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Thread: Small angle/sine plate

  1. #11
    Toolmaker51's Avatar
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    Mechanical Sine functions depend on two rolls a known distance apart, 5" and 10" are common but any distance works. With gauge blocks stacked under the 'rear' pin, it elevates the plate a specific amount, by a simple calculation. If pivot and rear are parallel in two planes, accuracy is assured. Quality sine plates have two surfaces for gauge blocks, one being .1000 deeper. That accommodates block sets with .1000 minimum thickness, using .1001 will create the incline.

    https://en.wikipedia.org/wiki/Sine_bar
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    Ralphxyz's Avatar
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    Duh, you are using the hinge pin as the first roll. Thanks, that is what I was not seeing.

    Ralph

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    Toolmaker51's Avatar
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    Everybody (many is more accurate) complicate tools with a sine function. Distance between rolls is immaterial knowing their spacing is what makes it work dependably. Do a couple calculations at say 3.500, 5.000, or 10.000". Then insert a actual inspected length, say you determine the planned 5.000" turns out 5.006. Depending on work you do that amount will result in a small percentage, and why longer bars are more accurate. I think right here on HMT.net, Marv did one in wood or cardboard that still worked. With one or two nice plates of material you can go to town. And ignore a machining process using two vee's; takes a degree of additional sophisticated tooling. [swivelhead mill, relieving cutter, angle wheel dresser, surface grinder, and some way to generate accurate spacing, and you'll still be compelled to determine the result]
    Here's a little gift.....
    Small angle/sine plate-sine-bar.jpg
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  4. #14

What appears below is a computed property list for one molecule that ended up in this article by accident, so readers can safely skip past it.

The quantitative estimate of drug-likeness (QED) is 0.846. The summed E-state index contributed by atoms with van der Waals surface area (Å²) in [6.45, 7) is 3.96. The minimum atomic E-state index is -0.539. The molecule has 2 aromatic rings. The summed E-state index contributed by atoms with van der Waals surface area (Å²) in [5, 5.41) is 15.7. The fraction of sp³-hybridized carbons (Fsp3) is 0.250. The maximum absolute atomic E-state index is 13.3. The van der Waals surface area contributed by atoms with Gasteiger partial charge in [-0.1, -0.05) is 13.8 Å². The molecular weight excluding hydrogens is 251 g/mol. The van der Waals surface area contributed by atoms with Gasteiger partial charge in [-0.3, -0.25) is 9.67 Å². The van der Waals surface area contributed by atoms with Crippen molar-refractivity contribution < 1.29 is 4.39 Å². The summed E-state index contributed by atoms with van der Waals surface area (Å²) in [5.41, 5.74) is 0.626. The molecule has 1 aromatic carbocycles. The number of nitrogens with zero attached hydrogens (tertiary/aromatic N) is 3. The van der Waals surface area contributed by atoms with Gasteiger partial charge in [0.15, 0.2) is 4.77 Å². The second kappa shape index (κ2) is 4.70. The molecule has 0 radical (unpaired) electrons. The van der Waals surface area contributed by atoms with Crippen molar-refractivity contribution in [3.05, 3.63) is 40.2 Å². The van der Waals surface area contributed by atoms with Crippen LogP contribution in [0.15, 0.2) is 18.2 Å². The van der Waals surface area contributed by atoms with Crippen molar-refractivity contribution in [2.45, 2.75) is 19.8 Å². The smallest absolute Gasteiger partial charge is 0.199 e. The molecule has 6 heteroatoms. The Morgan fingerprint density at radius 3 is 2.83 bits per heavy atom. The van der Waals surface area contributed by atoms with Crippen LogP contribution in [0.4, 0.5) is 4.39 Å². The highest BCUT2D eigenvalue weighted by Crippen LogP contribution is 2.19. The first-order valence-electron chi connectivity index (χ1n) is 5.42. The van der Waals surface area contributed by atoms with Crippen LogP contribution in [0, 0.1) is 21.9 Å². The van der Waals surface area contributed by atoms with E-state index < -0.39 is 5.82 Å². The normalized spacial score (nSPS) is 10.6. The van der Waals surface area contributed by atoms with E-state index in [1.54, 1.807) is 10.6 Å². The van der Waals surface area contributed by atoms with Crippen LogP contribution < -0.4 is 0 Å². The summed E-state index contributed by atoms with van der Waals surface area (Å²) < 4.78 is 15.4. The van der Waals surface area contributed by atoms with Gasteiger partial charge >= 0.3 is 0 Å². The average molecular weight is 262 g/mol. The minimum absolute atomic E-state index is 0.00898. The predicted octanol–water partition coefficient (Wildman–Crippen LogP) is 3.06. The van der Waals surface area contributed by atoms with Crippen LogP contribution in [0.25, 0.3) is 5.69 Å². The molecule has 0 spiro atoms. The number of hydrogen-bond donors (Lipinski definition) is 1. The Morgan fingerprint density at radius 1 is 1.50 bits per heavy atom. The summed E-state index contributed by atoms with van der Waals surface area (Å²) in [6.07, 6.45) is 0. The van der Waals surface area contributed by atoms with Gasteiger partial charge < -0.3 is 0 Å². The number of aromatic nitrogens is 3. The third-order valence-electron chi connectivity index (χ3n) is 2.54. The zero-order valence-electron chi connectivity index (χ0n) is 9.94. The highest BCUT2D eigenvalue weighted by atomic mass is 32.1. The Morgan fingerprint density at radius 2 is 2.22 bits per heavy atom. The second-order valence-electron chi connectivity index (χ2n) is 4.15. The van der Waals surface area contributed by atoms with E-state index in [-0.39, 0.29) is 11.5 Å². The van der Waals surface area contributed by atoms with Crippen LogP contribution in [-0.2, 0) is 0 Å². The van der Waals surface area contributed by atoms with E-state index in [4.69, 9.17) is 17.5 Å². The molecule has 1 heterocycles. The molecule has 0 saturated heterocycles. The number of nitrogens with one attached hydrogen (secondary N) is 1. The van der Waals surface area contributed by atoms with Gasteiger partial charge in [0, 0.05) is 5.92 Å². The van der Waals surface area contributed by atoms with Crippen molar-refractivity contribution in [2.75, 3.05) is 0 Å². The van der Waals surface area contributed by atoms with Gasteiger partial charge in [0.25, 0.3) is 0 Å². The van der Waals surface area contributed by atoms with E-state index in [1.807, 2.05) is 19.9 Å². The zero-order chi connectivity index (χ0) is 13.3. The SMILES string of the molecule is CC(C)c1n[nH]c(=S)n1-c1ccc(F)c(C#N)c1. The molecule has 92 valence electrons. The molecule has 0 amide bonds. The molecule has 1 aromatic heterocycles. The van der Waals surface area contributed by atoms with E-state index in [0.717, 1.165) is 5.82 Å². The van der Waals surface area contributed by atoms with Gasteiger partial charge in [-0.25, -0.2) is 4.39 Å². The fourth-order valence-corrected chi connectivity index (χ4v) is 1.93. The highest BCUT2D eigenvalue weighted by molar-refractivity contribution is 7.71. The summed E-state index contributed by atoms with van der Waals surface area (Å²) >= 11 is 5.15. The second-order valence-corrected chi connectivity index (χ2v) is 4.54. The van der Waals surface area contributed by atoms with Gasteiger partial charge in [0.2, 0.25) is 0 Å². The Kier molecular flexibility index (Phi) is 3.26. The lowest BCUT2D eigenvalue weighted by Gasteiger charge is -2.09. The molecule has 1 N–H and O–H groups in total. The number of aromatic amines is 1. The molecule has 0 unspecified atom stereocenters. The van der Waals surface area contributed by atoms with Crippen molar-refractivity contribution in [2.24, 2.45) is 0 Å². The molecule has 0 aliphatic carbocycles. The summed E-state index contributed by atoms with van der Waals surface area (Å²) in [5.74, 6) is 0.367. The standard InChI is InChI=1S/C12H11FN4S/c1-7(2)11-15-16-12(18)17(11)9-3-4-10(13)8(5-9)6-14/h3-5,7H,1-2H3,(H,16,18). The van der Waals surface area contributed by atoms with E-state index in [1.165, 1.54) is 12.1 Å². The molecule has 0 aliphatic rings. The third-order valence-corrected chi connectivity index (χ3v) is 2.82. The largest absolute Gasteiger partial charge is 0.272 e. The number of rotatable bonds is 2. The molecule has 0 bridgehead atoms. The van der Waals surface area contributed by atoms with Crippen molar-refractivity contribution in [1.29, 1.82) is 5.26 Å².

mklotz mklotz's Avatar
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    Quote Originally Posted by Toolmaker51 View Post
    Everybody (many is more accurate) complicate tools with a sine function. Distance between rolls is immaterial knowing their spacing is what makes it work dependably. Do a couple calculations at say 3.500, 5.000, or 10.000". Then insert a actual inspected length, say you determine the planned 5.000" turns out 5.006. Depending on work you do that amount will result in a small percentage, and why longer bars are more accurate. I think right here on HMT.net, Marv did one in wood or cardboard that still worked. With one or two nice plates of material you can go to town. And ignore a machining process using two vee's; takes a degree of additional sophisticated tooling. [swivelhead mill, relieving cutter, angle wheel dresser, surface grinder, and some way to generate accurate spacing, and you'll still be compelled to determine the result]
    Here's a little gift.....
    Click image for larger version. 

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    These are some of my posts relevant to sine bars and angle measurement...

    Blue collar sinebar

    Sine bar errors

    Accurate angle measurement
    ---
    Regards, Marv


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    http://www.myvirtualnetwork.com/mklotz

  5. #15
    Toolmaker51's Avatar
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    Oh Marv, you teach +(entertain) us more than we can ever Thank. The blue collar sine bar is just one example. What on earth could be a less intimidating project name? I know not just who posted the uncommon material version, habitually made it yours...
    The links will satisfy ralphxyz 100%, Thanks Again.


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    Last edited by Toolmaker51; 08-04-2018 at 05:18 PM.
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